Australia appears set to make the biggest policy mistake possibly since Federation – wilfully eroding our national savings pool in our greatest hour of need.
Twelve years ago this week the global banking behemoth Lehman Brothers collapsed, triggering what was the biggest economic crisis since the Great Depression.
Fortunately, trenchant Liberal opposition to Labor’s stimulus did not succeed and Australia emerged a world economic leader.
While fiscal and monetary policy acting in unison were critical to our economic recovery that led the world, Australia also had a secret weapon thanks to a previous Labor government – our world-leading superannuation system.
When Lehman Brothers collapsed the global banking system teetered on the edge. Thirty major banks were bailed out, all G7 economies recorded negative growth, and the credit implosion entangled both public and private finances in a ‘doom loop’ threatening to collapse the global financial architecture.
As Australia’s then treasurer I had a front-row sat in the national and international crisis that followed. Thanks to massive co-ordinated policy action, both domestically and internationally, our country came out of it in the best condition of any advanced Western nation.
As we find ourselves in an even bigger moment of economic truth – what lessons should we learn from 2008?
Firstly, co-ordinated action is critical. Secondly, leave ideology at the door. Thirdly, be brave and don’t waste a crisis.
And yet we now have a government determined to not only ignore all three lessons, but eager to blow up our key economic advantages along the way.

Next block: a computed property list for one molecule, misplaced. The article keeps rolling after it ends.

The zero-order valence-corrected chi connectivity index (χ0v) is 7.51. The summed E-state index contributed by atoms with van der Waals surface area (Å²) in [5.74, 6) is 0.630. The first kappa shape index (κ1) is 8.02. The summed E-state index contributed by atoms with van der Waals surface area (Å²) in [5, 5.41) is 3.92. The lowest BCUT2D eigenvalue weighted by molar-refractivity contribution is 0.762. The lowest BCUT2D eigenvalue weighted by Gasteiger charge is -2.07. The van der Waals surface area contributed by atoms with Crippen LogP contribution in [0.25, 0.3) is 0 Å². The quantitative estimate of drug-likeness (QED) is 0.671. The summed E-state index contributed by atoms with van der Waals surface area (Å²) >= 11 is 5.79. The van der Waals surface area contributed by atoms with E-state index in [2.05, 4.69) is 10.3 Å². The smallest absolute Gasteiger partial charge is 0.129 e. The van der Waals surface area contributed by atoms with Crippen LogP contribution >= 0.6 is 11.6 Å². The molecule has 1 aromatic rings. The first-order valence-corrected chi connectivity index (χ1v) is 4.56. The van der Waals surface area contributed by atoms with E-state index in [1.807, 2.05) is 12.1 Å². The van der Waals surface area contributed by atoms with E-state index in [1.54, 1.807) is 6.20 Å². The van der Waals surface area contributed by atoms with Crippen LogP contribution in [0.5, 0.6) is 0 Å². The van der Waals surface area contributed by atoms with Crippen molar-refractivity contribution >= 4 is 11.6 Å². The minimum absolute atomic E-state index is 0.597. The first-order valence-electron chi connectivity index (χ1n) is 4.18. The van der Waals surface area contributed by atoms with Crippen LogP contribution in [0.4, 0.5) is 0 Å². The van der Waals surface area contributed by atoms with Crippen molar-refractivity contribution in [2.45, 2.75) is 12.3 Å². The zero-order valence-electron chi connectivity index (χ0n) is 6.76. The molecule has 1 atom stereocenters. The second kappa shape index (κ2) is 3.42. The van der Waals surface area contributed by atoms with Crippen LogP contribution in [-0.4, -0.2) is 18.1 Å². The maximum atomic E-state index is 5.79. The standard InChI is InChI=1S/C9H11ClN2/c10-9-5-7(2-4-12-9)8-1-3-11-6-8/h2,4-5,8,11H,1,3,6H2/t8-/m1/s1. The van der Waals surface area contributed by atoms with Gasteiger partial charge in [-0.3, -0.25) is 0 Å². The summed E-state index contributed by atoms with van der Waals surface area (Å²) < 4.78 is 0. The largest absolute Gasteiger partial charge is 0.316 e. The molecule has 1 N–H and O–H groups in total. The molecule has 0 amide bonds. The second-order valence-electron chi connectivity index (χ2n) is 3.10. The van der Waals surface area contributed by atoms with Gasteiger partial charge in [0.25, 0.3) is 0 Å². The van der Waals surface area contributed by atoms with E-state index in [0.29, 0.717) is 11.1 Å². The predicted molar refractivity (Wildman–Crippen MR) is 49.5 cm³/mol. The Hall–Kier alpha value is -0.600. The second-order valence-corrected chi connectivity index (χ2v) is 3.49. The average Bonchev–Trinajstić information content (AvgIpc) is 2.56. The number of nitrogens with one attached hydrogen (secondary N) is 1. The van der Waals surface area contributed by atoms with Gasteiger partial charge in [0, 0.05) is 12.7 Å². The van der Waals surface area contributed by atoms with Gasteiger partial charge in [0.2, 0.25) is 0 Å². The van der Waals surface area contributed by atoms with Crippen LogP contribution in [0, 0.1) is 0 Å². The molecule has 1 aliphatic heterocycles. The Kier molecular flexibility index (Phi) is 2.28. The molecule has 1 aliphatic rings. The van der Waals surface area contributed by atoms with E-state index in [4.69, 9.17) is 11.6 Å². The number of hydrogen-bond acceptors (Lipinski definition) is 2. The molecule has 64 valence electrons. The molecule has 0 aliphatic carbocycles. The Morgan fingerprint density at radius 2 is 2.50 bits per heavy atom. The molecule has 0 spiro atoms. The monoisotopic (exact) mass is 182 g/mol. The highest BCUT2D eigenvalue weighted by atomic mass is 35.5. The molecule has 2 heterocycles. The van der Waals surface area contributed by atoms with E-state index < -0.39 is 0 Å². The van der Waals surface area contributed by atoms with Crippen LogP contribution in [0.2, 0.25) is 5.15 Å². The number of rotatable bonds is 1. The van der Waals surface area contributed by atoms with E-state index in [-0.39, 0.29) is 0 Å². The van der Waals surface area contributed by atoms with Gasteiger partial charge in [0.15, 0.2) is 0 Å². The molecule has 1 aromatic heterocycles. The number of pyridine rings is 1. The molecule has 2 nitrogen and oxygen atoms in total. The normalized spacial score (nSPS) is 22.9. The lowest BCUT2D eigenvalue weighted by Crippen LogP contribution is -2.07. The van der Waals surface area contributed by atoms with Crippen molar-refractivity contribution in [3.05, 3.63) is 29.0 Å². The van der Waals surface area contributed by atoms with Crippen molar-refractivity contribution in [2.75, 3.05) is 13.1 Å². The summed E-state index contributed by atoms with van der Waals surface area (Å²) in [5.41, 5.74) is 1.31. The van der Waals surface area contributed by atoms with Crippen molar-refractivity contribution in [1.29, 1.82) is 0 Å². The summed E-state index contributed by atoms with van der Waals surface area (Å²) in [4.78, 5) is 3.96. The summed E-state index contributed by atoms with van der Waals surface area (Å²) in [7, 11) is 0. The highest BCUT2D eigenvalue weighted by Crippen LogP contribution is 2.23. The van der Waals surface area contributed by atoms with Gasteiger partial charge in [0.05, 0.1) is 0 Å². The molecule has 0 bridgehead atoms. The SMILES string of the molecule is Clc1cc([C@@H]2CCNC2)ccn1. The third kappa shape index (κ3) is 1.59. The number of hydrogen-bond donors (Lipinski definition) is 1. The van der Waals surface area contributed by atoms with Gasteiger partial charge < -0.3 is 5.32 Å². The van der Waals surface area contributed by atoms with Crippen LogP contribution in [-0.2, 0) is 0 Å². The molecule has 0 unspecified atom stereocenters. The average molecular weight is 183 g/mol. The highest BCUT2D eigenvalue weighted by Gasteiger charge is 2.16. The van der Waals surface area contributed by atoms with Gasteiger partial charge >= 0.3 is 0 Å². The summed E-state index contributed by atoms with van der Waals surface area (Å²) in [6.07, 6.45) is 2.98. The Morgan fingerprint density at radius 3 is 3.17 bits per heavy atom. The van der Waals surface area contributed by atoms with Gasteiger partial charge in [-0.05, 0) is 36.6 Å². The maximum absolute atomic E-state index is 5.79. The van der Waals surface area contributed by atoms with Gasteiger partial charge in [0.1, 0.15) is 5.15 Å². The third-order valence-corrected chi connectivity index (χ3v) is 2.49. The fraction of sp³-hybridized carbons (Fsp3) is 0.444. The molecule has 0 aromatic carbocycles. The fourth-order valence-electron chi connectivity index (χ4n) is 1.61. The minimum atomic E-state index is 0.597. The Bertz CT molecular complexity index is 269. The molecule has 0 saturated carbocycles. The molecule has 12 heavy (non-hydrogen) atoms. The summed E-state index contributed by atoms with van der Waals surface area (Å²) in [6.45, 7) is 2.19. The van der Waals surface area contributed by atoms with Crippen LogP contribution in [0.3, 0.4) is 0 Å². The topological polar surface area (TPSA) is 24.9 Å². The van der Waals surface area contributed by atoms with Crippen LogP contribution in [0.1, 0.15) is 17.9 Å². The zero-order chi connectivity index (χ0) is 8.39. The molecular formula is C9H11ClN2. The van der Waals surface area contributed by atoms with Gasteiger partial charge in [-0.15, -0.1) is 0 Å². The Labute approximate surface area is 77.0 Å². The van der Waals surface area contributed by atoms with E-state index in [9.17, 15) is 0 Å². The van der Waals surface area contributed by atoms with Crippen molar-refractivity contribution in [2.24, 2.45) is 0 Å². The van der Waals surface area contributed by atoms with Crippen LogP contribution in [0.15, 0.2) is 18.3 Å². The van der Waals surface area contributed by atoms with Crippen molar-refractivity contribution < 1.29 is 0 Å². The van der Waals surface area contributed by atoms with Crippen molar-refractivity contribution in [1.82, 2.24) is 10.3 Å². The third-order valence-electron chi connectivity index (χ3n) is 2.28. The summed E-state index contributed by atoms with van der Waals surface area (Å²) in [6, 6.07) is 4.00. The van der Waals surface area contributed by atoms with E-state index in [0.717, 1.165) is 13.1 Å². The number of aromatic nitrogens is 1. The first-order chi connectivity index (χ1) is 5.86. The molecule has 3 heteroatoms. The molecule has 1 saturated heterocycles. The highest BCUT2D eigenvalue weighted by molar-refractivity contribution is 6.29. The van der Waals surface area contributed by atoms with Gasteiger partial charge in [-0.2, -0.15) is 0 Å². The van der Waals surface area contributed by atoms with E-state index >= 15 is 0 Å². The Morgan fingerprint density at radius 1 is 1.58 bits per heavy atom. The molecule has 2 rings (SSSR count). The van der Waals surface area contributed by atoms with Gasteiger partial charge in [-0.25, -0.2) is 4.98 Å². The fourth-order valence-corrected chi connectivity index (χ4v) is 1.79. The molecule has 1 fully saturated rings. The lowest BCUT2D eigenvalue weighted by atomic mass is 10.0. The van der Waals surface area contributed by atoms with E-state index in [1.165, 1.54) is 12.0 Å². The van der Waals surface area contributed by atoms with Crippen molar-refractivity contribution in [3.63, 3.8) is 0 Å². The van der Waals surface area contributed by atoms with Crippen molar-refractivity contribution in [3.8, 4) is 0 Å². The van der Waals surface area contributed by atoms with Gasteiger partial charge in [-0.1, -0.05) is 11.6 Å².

The cause of the Global Financial Crisis was the unsustainable balance sheets of the financial sector.
So why would we, in the middle of this deepest recession, seek to weaken the balance sheets of our greatest financial asset?
While Labor’s signature fiscal stimulus was central to the economic rescue, the special role superannuation played during the GFC is perhaps the least-known part of the story.
Australia’s system of workers savings provided a critical financial backstop that allowed us to survive the global financial heart attack and then power through the GFC.
Labour and business came together in the boardroom to oversee an Industry Super model delivering higher returns and lower fees than their retail counterparts and then deployed it to help save the country.
As we emerged from the crisis, as treasurer, I was determined to expand this uniquely Australian model of success.
Building on Keating’s reforms, we increased super from 9 to 9.5 per cent, with plans to increase by 0.5 percentage points each year until it reached 12 per cent on July 1, 2019 while also lifting the aged pension.
Assuming the Liberals don’t again delay the rise to 12 per cent, Australia’s collective superannuation savings will reach $5 trillion in the decade ahead, giving working Australians access to Einstein’s eighth wonder of the world: The magic of compound interest.
This is a national triumph that will soon lead to Australia becoming, for the first time since European settlement, a net capital exporter and major global investor – and incredibly those capital returns will pay for the retirements of working people.